So it was really great to see what Tony Hsieh and his colleagues are doing at the Downtown Project in Las Vegas. The Gotham Gal has made a number of investments with Tony and his team and so she asked if we could get a tour of their efforts while we are in Vegas this weekend for our friends’ wedding. We spent most of Friday touring the work they are doing. And it is impressive.

The downtown Vegas story is a similar one. The hotels and casinos left downtown for the strip in the fifties and sixties and the city center faded leading to crime and decay. It was a tough place to live and/or work.

When Tony moved Zappos from the suburbs to the former City Hall in downtown Vegas a few years ago, he decided to invest $350mm in a massive urban revitalization project. He set aside $200mm to purchase land at bargain prices and the other $150mm to invest in three areas, arts and culture, small businesses (restaurants, cafes, bars, markets, boutiques, etc), and tech startups. $50mm is going into each area.

I was particularly impressed with The Container Park which opened late last year and houses food shops, boutiques, a playground, live music performances, and is a great place to hang out with friends and family. Here’s a photo I took while we were enjoying tacos at lunch on a sunny day in downtown las vegas.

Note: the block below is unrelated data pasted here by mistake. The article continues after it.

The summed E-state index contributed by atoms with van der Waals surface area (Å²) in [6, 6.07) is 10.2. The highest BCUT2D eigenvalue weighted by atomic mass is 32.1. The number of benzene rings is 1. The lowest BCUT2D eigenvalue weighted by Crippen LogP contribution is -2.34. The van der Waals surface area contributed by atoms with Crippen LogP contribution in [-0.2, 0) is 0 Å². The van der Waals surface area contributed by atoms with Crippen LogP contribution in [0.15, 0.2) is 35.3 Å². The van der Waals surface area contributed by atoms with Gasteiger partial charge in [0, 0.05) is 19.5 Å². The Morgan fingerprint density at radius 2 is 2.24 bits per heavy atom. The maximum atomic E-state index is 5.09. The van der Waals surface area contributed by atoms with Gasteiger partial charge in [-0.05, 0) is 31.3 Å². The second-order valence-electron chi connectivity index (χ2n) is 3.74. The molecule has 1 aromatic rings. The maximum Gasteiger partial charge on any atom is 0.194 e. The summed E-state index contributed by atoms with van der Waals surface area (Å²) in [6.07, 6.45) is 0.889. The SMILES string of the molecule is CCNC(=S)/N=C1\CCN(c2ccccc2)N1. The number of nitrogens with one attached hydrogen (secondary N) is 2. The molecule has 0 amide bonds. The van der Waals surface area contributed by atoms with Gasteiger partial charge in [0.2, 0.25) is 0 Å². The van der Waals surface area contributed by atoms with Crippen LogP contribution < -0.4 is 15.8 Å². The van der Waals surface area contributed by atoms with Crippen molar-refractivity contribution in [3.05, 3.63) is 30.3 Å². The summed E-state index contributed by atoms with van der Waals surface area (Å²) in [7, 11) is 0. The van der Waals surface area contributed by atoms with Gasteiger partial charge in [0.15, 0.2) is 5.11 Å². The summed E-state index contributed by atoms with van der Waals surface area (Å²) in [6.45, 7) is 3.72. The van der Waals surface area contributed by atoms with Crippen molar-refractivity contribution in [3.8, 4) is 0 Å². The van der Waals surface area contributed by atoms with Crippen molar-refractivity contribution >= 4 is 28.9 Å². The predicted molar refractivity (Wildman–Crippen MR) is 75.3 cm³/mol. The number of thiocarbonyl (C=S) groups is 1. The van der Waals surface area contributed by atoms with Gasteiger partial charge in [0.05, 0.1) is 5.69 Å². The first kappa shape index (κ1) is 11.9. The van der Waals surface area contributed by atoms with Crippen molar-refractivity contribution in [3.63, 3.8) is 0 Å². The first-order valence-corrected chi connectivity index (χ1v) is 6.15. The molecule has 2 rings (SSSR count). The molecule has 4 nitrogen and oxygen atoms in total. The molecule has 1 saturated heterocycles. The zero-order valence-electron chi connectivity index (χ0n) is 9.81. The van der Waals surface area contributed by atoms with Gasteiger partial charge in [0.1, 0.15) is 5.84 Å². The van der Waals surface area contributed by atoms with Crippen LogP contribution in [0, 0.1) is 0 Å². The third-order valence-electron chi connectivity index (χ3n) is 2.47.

container park

They have also taken a number of residential and hotel buildings and converted them into low cost and attractive housing for the hundreds of college grads who are moving to Las Vegas to work in the tech startups that are cropping up everywhere, largely funded by Tony’s Vegas Tech Fund.

You can feel the excitement and energy in the coworking spaces that are cropping up all over the place. There is a sense of purpose that goes beyond building a startup. They are also building a community and revitalizing a city.

It’s too early to know if this audacious project will work. But I think it has a decent shot. And mostly because Tony and his team focused on art, culture, lifestyle, housing, night life, parks, and recreation first and foremost. That’s the only model that I think can work and it seems like its working in Las Vegas right now.

Changing Clocks

I was in an elementary school in Brooklyn the other day and the clocks in the halls were an hour off. It was really bothersome to me. Maybe that school does not observe daylight savings time, but more likely the janitor or whomever is responsible for changing the clocks could not be bothered. Of course, the clocks in that school are now set correctly.

I’m a bit OCD about changing the clocks in our house and our cars. I hate it when a clock is set to the wrong time. And, each and every clock has its own system for changing the time. The clock in our double hung oven in our kitchen has a particularly complicated system. I had to find the manual on the Internet and look up the technique this morning after The Gotham Gal and I spent a few minutes hitting all sorts of combinations of buttons and got nowhere.